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This is a basic stuff but I found it worth sharing with you all. I observed that a code compression utility changed a code fragement where a condition is written like,

if(document.getElementById('foo').value == '6')

to

if('6' == document.getElementById('foo').value)

In what way would that help?

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2 Answers 2

It's to avoid an assignement and get an error if you miss one of the two =.

if('6' = document.getElementById('foo'))

won't pass (assigning to a literal), but

if(document.getElementById('foo') = '6')

will silently fail.

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That's a valid case. Thank you @grasGendarme –  vikkee Feb 6 '13 at 21:08
1  
I know some people write their comparisons "backwards" to avoid an accidental assignment, but it's a little weird that a utility would do this. There were two = to start with; were they worried you would go back and remove one later? –  Tim Goodman Feb 6 '13 at 21:13
1  
Its funny, we were just talking about this at work today where an old contractor did if(null == someVal) in some java code. I know this is a throw-back to C/C++ where the if statement would accept any value, and evaluated 1 to true and anything else to false. But, I know in the case of Java, the expression HAS to evaluate to a boolean, so it's sort of a moot point. I am of the impression that this makes the code look strange, and I would rather "risk" the chance I miss an '=' in a comparison, which I frankly think is unlikely, then make the code harder to understand. –  CodeChimp Feb 6 '13 at 21:24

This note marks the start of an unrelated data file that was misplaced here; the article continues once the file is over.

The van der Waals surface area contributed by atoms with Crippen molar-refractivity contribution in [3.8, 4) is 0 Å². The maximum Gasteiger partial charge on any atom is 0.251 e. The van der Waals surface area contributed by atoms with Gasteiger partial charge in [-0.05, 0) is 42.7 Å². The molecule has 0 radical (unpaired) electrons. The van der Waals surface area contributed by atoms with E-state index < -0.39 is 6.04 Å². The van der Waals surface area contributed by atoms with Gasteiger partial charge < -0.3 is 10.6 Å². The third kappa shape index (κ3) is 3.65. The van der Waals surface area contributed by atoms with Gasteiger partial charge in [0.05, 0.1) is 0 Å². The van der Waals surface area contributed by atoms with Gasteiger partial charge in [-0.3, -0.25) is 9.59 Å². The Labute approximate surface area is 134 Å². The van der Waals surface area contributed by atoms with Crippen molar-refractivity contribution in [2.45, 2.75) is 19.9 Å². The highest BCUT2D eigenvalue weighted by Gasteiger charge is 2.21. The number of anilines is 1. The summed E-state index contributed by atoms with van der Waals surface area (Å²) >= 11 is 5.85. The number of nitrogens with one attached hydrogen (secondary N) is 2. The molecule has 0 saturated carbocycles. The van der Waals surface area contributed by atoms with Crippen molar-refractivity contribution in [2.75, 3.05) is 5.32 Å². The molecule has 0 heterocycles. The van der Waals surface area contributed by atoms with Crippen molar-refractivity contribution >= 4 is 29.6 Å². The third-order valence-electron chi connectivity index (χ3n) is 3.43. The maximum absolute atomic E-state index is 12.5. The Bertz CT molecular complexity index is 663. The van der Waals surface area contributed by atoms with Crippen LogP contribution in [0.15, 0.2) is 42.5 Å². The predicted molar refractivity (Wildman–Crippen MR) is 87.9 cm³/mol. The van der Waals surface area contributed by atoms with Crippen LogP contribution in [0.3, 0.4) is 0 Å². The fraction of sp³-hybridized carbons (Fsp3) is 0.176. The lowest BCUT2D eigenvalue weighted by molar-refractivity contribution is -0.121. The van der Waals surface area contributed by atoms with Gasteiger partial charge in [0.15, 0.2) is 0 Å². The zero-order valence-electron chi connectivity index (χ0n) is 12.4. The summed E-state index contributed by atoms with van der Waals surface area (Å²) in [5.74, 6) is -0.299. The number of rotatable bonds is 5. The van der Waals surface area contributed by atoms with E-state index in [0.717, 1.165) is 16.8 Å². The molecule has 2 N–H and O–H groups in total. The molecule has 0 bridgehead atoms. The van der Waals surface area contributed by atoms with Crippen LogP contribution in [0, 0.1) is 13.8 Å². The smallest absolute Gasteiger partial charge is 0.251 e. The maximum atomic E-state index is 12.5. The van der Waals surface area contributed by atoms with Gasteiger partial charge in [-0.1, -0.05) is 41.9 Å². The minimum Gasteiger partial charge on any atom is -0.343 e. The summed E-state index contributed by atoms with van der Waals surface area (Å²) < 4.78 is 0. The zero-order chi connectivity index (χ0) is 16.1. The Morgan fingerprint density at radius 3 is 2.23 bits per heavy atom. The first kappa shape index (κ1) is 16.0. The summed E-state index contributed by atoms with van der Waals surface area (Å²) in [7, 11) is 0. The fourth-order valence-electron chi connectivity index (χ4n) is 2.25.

Yes it's an old habit from C where anything evaluating to 0 (like an assignement) was considered as false. This might not make much sense in the day of javascript or java. –  toasted_flakes Feb 6 '13 at 21:51
    
In JavaScript you can still do if (x=1) because of type coercion. (That's a bit different than C where if accepts a number since there was no native boolean type prior to C99). But in C#, like Java, if requires a boolean. –  Tim Goodman Feb 7 '13 at 15:50

The == in javascript is not "strongly typed", in opposition to ===.

For exemple :

if (1 == '1')
{
    //Will pass here.
}

if (1 === '1')
{
   //Will not pass here
}

So the == implies that one of the two operand is casted in the type of the other.

The only difference I can see between 'foo' == aand a == 'foo' is that in one case a is casted to string, and in the other case 'foo' is casted to wathever is the type of a.

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